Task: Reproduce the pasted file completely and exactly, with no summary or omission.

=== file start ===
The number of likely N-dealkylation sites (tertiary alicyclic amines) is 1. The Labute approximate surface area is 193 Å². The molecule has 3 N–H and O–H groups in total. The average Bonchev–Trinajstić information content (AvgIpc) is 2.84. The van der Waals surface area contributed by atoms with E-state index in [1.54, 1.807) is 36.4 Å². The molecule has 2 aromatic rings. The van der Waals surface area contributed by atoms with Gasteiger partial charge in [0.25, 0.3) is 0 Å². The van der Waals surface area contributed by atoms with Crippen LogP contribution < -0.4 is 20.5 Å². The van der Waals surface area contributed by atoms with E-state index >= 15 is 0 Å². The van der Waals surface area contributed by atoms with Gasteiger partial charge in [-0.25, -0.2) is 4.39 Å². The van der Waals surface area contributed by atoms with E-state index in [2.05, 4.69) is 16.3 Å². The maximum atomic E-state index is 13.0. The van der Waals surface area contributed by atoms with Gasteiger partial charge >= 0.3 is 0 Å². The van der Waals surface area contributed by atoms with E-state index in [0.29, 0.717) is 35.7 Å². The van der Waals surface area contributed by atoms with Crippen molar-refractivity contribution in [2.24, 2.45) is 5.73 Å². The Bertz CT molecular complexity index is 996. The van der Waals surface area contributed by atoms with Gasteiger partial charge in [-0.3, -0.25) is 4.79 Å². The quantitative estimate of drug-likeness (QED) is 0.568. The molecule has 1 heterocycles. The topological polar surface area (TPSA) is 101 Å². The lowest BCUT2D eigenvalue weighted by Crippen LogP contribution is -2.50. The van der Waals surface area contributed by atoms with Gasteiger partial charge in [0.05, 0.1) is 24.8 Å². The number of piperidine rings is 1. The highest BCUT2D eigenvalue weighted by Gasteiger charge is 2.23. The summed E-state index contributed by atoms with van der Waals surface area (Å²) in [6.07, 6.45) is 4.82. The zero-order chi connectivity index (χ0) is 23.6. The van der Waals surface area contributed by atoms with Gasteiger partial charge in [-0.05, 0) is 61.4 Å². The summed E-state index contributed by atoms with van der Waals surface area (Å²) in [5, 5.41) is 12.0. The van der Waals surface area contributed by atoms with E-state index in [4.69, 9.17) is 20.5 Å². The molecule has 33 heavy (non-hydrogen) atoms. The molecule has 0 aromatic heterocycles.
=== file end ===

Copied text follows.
The number of likely N-dealkylation sites (tertiary alicyclic amines) is 1. The Labute approximate surface area is 193 Å². The molecule has 3 N–H and O–H groups in total. The average Bonchev–Trinajstić information content (AvgIpc) is 2.84. The van der Waals surface area contributed by atoms with E-state index in [1.54, 1.807) is 36.4 Å². The molecule has 2 aromatic rings. The van der Waals surface area contributed by atoms with Gasteiger partial charge in [0.25, 0.3) is 0 Å². The van der Waals surface area contributed by atoms with Crippen LogP contribution < -0.4 is 20.5 Å². The van der Waals surface area contributed by atoms with E-state index >= 15 is 0 Å². The van der Waals surface area contributed by atoms with Gasteiger partial charge in [-0.25, -0.2) is 4.39 Å². The van der Waals surface area contributed by atoms with E-state index in [2.05, 4.69) is 16.3 Å². The maximum atomic E-state index is 13.0. The van der Waals surface area contributed by atoms with Gasteiger partial charge >= 0.3 is 0 Å². The van der Waals surface area contributed by atoms with E-state index in [0.29, 0.717) is 35.7 Å². The van der Waals surface area contributed by atoms with Crippen molar-refractivity contribution in [2.24, 2.45) is 5.73 Å². The Bertz CT molecular complexity index is 996. The van der Waals surface area contributed by atoms with Gasteiger partial charge in [-0.3, -0.25) is 4.79 Å². The quantitative estimate of drug-likeness (QED) is 0.568. The molecule has 1 heterocycles. The topological polar surface area (TPSA) is 101 Å². The lowest BCUT2D eigenvalue weighted by Crippen LogP contribution is -2.50. The van der Waals surface area contributed by atoms with Gasteiger partial charge in [0.05, 0.1) is 24.8 Å². The number of piperidine rings is 1. The highest BCUT2D eigenvalue weighted by Gasteiger charge is 2.23. The summed E-state index contributed by atoms with van der Waals surface area (Å²) in [6.07, 6.45) is 4.82. The zero-order chi connectivity index (χ0) is 23.6. The van der Waals surface area contributed by atoms with Gasteiger partial charge in [-0.05, 0) is 61.4 Å². The summed E-state index contributed by atoms with van der Waals surface area (Å²) in [5, 5.41) is 12.0. The van der Waals surface area contributed by atoms with E-state index in [4.69, 9.17) is 20.5 Å². The molecule has 33 heavy (non-hydrogen) atoms. The molecule has 0 aromatic heterocycles.